Fighting bacteria with weapons from fungi

In order to survive, organisms produce small molecules known as ‘primary metabolites’ which help it to grow, develop and reproduce. Examples include nucleic acid used to make DNA, amino acids to make proteins, and simple sugars. Once the organism is established it will often start to produce ‘se... Read More

Structural insights into inner workings of viral nanomachine

Researchers are using new nanoscale imaging approaches to shed light on the dynamic activities of rotaviruses, important pathogens that cause life-threatening diarrhea in young children. Once a rotavirus enters a host cell, it sheds its outermost protein layer, leaving behind a double-layered pa... Read More

Book Review: 'The Amoeba in the Room' by Nicholas P. Money & 'Missing Microbes' by Martin J. Blaser

From the WSJ:

In 2004, the rebel geneticist Craig Venter took a sailing trip to Bermuda and, unable to resist doing a little research on the side, hauled up 50 gallons of the Sargasso Sea and began trawling it for DNA. It looked for all the world like cold, sterile saltwater, but Mr. Venter h... Read More

Physarum oblatum

Myxomycetes are well-known as true slime molds whose plasmodia are increadibly beautiful. Plasmodial culture is a such kind of hard-working steps in working with the species of Kingdom Protista. Interestingly, they can unpredictably "move" around water agar dishes. Furthermore, they are in progr... Read More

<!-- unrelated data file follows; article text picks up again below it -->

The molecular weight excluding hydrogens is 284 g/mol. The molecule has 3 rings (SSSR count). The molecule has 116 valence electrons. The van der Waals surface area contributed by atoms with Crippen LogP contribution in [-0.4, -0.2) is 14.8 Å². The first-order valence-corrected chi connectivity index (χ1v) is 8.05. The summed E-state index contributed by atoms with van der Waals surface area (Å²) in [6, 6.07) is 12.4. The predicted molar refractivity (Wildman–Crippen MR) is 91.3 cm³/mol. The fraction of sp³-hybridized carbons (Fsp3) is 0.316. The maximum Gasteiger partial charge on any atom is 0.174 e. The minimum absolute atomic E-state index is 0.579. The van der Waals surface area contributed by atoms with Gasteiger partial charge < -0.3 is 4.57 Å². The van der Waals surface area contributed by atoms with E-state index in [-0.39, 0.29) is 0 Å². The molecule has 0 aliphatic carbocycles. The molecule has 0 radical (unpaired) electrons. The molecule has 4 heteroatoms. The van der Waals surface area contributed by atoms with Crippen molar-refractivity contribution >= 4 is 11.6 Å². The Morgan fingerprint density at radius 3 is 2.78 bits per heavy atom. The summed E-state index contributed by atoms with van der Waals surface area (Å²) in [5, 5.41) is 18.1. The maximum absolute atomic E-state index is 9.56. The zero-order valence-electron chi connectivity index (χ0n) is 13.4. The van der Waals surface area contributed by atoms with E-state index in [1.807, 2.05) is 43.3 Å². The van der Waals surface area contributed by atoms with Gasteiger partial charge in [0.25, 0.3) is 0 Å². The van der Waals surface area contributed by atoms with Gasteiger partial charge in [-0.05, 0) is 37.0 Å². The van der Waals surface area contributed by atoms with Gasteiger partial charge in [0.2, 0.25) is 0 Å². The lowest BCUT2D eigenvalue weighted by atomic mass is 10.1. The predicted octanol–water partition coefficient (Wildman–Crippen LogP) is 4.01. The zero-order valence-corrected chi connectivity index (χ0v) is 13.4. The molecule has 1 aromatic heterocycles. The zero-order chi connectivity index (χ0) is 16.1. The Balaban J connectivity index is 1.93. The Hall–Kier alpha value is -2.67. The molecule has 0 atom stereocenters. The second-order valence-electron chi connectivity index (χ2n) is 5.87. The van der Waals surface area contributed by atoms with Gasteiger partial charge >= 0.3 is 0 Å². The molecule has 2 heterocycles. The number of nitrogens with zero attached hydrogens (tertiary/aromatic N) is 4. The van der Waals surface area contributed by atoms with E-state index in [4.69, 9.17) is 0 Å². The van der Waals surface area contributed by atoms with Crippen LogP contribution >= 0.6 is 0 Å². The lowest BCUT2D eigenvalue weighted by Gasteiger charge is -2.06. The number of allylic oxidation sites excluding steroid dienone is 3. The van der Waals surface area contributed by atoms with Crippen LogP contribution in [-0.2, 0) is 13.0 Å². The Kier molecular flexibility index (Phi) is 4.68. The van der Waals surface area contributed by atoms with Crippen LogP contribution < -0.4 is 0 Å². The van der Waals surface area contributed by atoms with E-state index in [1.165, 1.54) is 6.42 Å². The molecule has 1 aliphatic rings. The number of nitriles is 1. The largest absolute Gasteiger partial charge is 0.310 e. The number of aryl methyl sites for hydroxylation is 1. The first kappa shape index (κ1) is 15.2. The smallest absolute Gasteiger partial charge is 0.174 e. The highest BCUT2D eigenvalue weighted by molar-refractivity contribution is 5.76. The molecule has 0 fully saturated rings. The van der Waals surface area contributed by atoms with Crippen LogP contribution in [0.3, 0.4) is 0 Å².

Some immune cells defend only one organ

Scientists have uncovered a new way the immune system may fight cancers and viral infections. The finding could aid efforts to use immune cells to treat illness. The research, in mice, suggests that some organs have the immunological equivalent of “neighborhood police” – specialized squads of de... Read More

Former Research Students and Their Success Stories, Part I!

As an educator and researcher at a small liberal arts institution, my success is measured (to me) in watching former students from my classroom and laboratory go on to do great things after graduation. Here, I share some great information about (and by) a former student of mine, Franny Gilman, ... Read More